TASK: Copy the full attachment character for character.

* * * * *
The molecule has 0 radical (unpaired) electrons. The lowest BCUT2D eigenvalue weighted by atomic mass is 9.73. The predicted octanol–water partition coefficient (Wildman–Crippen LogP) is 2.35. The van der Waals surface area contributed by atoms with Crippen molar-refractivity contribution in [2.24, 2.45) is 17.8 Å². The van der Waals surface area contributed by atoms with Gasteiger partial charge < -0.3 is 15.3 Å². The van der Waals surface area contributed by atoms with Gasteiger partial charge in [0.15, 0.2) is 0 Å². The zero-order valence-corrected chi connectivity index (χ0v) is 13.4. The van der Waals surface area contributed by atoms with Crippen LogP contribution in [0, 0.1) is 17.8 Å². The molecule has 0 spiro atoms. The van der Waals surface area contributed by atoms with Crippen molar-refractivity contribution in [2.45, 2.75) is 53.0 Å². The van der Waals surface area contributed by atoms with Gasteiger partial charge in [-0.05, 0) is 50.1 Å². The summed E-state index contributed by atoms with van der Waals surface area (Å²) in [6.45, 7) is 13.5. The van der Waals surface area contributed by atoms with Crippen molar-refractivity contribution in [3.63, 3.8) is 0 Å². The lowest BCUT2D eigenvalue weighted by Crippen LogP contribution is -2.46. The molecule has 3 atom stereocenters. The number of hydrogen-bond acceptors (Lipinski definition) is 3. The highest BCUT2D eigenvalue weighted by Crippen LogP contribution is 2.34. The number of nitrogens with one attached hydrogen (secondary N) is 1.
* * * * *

The molecule has 0 radical (unpaired) electrons. The lowest BCUT2D eigenvalue weighted by atomic mass is 9.73. The predicted octanol–water partition coefficient (Wildman–Crippen LogP) is 2.35. The van der Waals surface area contributed by atoms with Crippen molar-refractivity contribution in [2.24, 2.45) is 17.8 Å². The van der Waals surface area contributed by atoms with Gasteiger partial charge < -0.3 is 15.3 Å². The van der Waals surface area contributed by atoms with Gasteiger partial charge in [0.15, 0.2) is 0 Å². The zero-order valence-corrected chi connectivity index (χ0v) is 13.4. The van der Waals surface area contributed by atoms with Crippen LogP contribution in [0, 0.1) is 17.8 Å². The molecule has 0 spiro atoms. The van der Waals surface area contributed by atoms with Crippen molar-refractivity contribution in [2.45, 2.75) is 53.0 Å². The van der Waals surface area contributed by atoms with Gasteiger partial charge in [-0.05, 0) is 50.1 Å². The summed E-state index contributed by atoms with van der Waals surface area (Å²) in [6.45, 7) is 13.5. The van der Waals surface area contributed by atoms with Crippen molar-refractivity contribution in [3.63, 3.8) is 0 Å². The lowest BCUT2D eigenvalue weighted by Crippen LogP contribution is -2.46. The molecule has 3 atom stereocenters. The number of hydrogen-bond acceptors (Lipinski definition) is 3. The highest BCUT2D eigenvalue weighted by Crippen LogP contribution is 2.34. The number of nitrogens with one attached hydrogen (secondary N) is 1.